In American Steel Foundries v. Robertson, 269 U.S. 372, 46 S. Ct. 160, 162, 70 L. Ed. 317, it was said: "The mere fact that one person has adopted and used a trade-mark on his goods does not prevent the adoption and use of the same trade-mark by others on article of a different description. There is no property in a trade-mark apart from the business or trade in connection with which it is employed. United Drug Co. v. [Theodore] Rectanus Co., 248 U.S. 90, 97, 39 S. Ct. 48, 63 L. Ed. 141; Hanover [Star] Milling Co. v. Metcalf, 240 U.S. 403, 413, 414, 36 S. Ct. 357, 360 (60 L. Ed. 713). "The law of trade-marks is but a part of the broader law of unfair competition' (Id.), the general purpose of which is to prevent one person from passing off his goods or his business as the goods or business of another."
Under the foregoing test, certainly the defendant has invaded no field that previously was occupied by the plaintiff.The plaintiff has never lost and probably never will lose the sale of one of its five-cent candy packages as a result of the acts of the defendant. To give the plaintiff the monopoly that it seeks here would be to conclude, in defiance of the foregoing authority, that there is a property in a trade-mark apart from the business or trade in connection with which it is employed.
United Drug Co. v. Theodore Rectanus Co., 248 U.S. 90, 39 S. Ct. 48, 50, 63 L. Ed. 141, bears on the general principle. There the question arose as between two parties, one who had in good faith employed a trade-mark in one state and by its use built up a trade there, and another who had employed the same trade-mark prior thereto but had confined its use to other and remote jurisdictions. The court said: "The right to a particular mark grows out of its use, not its mere adoption; its function is simply to designate the goods as the product of a particular trader and to protect his good will against the sale of another's product as his; and it is not the subject of property except in connection with an existing business. Hanover [Star] Milling Co. v. Metcalf, 240 U.S. 403, 412-414, 36 S. Ct. 357, 60 L. Ed. 713."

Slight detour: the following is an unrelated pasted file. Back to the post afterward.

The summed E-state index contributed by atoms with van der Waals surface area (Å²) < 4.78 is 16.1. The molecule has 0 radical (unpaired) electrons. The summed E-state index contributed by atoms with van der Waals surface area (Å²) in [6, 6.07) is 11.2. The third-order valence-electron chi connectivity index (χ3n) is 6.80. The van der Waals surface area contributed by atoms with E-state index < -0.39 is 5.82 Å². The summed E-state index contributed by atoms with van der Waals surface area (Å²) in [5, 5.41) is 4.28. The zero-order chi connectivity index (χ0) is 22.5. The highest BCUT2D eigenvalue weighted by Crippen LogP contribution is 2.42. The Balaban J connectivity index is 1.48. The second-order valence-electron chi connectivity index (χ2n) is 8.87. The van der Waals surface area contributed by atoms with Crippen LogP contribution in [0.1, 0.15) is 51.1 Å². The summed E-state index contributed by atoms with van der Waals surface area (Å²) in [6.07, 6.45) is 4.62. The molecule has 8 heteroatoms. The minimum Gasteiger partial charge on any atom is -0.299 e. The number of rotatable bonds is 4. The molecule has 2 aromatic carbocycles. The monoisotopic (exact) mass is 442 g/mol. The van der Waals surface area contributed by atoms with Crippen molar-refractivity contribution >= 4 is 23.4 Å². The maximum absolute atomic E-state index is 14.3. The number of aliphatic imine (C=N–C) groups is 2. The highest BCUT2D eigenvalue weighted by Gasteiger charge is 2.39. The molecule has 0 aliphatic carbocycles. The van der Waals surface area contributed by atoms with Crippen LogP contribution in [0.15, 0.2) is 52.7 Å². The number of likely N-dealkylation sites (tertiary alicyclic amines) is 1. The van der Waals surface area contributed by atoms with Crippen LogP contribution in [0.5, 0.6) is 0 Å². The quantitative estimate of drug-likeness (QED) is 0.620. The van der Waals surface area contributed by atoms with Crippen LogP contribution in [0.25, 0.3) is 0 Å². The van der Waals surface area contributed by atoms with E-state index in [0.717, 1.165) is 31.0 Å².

Now in the instant case, even if one were prepared to grant that cookies and candies are in the same general category of foods, with the same descriptive properties -- which I may say I myself doubt -- still plaintiff's business was exclusively that of a candy manufacturer. It had no good will in any other line of manufactured goods. The case might well be different if a history of fifty years devoted exclusively to the manufacture of candy had embraced any allied article of food.
In United Drug Co. v. Rectanus Co., it was also said:
"The owner of a trade-mark may not, like the proprietor of a patented invention, make a negative and merely prohibitive use of it as a monopoly. See United States v. American Bell Teleph. Co., 167 U.S. 224, 250, 17 S. Ct. 809, 42 L. Ed. 144; E. Bement & Sons v. National Harrow Co., 186 U.S. 70, 90, 22 S. Ct. 747, 46 L. Ed. 1058; Paper Bag Patent Case, 210 U.S. 405, 424, 28 S. Ct. 748, 52 L. Ed. 1122.
"In truth, a trade-mark confers no monopoly whatever in a proper sense, but is merely a convenient means for facilitating the protection of one's good-will in trade by placing a distinguishing mark or symbol -- a commercial signature -- upon the merchandise or the package in which it is sold."
A dominant note of the case is "that the right of protection in advance of the extension of the trade" does not result from the mere adoption of a trade-mark. It is true that in that case territorial rights particularly were the subject of consideration; but I see no reason why the principle of the case should not be extended to circumstances such as are presented herein.